Well, this was a ‘hot’ news day in cancer nutrition world. You’d think my phone would be ringing off the hook with all the reporters wanting my comment! I guess they just read my Facebook page, and therefore…. they know my comment.
Anyway, when I first started seeing the headlines on TV, radio and social media, here’s what I was thinking:
Duh?!? We already knew this!
The American Institute for Cancer Research has had this information in their Expert Reports for years. The IARC (International Agency for Research on Cancer) report may be new, but the evidence showing a link between red meats, processed meats, and colorectal cancer is not news. Of course, it’s my job to know this, so I guess I can understand if it’s new to someone else.
What I am finding through conversations is that consumers are reading the headlines, and reacting in one of two ways.
- I’m never eating meat again.
- I don’t care how bad it is, bacon makes me happy so I’m going to eat it anyway.
Guess what friends? There’s a middle ground. It’s based on facts and sprinkled with a little common sense!!
What You Need to Know
First, it’s important to know the definitions.
- Processed meat has been cured, salted, smoked, or otherwise preserved in some way. Included in this group are things like cold cut sandwich meats, bacon, sausages, hot dogs, ham, salami, and pepperoni. Essentially it means it has been processed by adding something to it. Grinding or mincing doesn’t make it a ‘processed meat.’
- Red meat is beef, lamb and pork. No…. pork is not the other “white meat.” That is what we call a marketing campaign. Guess what? Marketing often means lies. Let that be a life lesson. 😛
Next, understand the risk.
- Processed meat was ranked by the IARC as a class 1 carcinogen. Tobacco is also ranked as a class 1 carcinogen. So are alcoholic drinks, outdoor air pollution and UV radiation, but I don’t see people giving up their wine or moving to the countryside!
- Red meat was ranked by the IARC as a class 2A carcinogen.
Being ranked is only part of the story. The other part is how much you are exposed to the carcinogen. Most smokers expose their body to tobacco multiple times a day. When it comes to processed meat, how often you have it matters.
How much is too much?
This particular study found that those who ate the most processed meat had around a 17 percent higher risk of developing bowel cancer, compared to those who ate the least. So the recommendation is to consume 70g or less of red/processed meat. Check out this infographic on how much meat is in a typical meal:
The general guideline many health agencies use is the following:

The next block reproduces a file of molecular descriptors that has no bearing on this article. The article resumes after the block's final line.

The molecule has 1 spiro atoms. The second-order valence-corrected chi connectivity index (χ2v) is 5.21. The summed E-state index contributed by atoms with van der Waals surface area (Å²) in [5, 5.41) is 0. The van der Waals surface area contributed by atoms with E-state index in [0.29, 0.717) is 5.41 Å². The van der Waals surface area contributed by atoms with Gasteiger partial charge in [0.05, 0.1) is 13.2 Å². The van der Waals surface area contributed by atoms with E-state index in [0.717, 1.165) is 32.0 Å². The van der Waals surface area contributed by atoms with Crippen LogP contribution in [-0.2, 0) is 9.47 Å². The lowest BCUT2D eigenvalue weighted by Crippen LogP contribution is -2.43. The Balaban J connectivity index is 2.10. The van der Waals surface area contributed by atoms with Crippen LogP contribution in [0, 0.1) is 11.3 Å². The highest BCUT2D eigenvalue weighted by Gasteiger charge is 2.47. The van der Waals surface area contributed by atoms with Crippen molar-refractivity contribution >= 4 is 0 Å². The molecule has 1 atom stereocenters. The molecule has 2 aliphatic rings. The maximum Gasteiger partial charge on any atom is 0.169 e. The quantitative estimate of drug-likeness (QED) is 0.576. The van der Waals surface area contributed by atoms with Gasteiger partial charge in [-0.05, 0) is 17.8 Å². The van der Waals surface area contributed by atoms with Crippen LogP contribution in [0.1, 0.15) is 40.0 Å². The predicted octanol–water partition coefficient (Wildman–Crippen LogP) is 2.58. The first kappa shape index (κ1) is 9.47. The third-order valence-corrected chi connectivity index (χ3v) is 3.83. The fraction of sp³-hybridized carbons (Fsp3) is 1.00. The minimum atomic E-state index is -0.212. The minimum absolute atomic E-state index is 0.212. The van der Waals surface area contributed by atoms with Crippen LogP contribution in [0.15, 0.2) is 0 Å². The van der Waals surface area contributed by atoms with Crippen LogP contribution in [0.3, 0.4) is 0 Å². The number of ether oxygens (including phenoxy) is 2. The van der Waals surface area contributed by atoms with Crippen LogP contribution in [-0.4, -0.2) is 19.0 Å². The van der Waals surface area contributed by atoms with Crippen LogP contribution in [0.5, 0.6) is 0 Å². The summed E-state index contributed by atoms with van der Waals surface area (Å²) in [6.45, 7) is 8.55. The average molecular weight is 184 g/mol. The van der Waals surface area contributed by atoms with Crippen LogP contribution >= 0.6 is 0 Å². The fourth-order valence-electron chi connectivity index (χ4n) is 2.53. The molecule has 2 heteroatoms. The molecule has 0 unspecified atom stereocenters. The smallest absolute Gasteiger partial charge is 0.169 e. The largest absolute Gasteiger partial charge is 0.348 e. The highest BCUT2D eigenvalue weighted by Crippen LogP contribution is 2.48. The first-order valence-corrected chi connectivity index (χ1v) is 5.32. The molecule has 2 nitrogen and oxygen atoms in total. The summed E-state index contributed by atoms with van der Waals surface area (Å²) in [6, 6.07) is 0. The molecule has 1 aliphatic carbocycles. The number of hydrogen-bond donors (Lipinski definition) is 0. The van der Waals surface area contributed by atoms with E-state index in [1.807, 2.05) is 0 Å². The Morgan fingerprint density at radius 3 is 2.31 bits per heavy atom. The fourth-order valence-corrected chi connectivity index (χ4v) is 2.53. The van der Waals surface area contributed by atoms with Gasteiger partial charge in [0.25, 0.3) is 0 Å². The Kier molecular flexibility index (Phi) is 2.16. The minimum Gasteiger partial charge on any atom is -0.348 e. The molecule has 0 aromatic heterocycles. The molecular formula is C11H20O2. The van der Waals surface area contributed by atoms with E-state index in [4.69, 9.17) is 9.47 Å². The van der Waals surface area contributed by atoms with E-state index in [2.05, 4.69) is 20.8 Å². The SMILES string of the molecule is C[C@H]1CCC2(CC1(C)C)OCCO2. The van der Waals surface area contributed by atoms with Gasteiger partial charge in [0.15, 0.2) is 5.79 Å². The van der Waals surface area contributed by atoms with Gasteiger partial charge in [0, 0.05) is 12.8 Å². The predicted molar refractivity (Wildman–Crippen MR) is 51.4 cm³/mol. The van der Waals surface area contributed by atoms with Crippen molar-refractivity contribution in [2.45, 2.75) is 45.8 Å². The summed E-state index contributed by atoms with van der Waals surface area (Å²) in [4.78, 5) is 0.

- 18 ounces a week or less of red meat. If you eat red meat once a week or less, you will not exceed this.
- Avoid processed meat. Even with the recommendation to “avoid,” I usually tell my clients that consuming something 3 times a year isn’t going to add up.
But PLEASE don’t give your kids hot dogs every day. And having a sandwich every day made with ham is not a habit I would recommend!
The Bottom Line:
Here is a good illustration from a very wise oncology dietitian, Suzanne Dixon. Suzanne has a Master’s degree in epidemiology (i.e. she knows how to interpret studies!!). Check out Suzanne’s website here!
“We all engage in ‘pro-cancer’ and ‘anti-cancer’ behaviors all the time, and it helps to keep it in perspective. We have a “health bank account,” and we constantly make deposits (improve health) and withdrawals (not so good for health). I exercised today… that’s a deposit. I had two glasses of wine with dinner… that’s a withdrawal. I ate a 12-ounce t-bone steak… that’s a withdrawal. I don’t smoke and I maintain a healthy body weight… both are very important deposits. There’s no way anyone can consistently make ONLY deposits and take NO withdrawals.” You’ve got to find your balance!
Here’s my take home: This report on processed meat and red meat influencing cancer really isn’t new information, although it has certainly received a lot of coverage! If you consume processed/red meats in moderation, it’s a non-issue. More important, is whether you are actually including the foods daily to help your body function at it’s best – fruits, veggies, beans, nuts and whole grains.
Let’s get on with living!
PS – want to read more on this without the sensationalized headlines? Here are two great articles!
Processed meat and cancer – what you need to know
Red Meat, Bacon, Processed Meats and Cancer: Back in the News
I have a question regarding this study and the red meat aspect. What I don’t see in this is whether or not the TYPE of red meat is mentioned in the study. By that I mean is the red meat tested indicative of the ‘typcial’ red meat found in grocery stores (corn-fed, hormone and antibiotics given, processed the ‘normal’ way), or are they including grass-fed, organically raised beef cattle? I do believe that meat is not bad if raised properly and devoid of the chemicals mankind has created to increase production at the cost of quality and certainly the nutrition and safety of the end product. Has any study attempted to test the ‘good’ red meat vs. the ‘bad’ red meat? In all the reading I’ve done on this subject, there is nobody that makes this distinction. Food (literally) for thought…..
Julie Lanford MPH, RD, CSO, LDN says
How you raise the meat does not affect whether or not it is carcinogenic. Both conventional, feedlot meat and grass fed organic meat are probable carcinogens. And once you process either of these into “processed meat,” they are definitive carcinogens, per WHO and other large health/research agencies.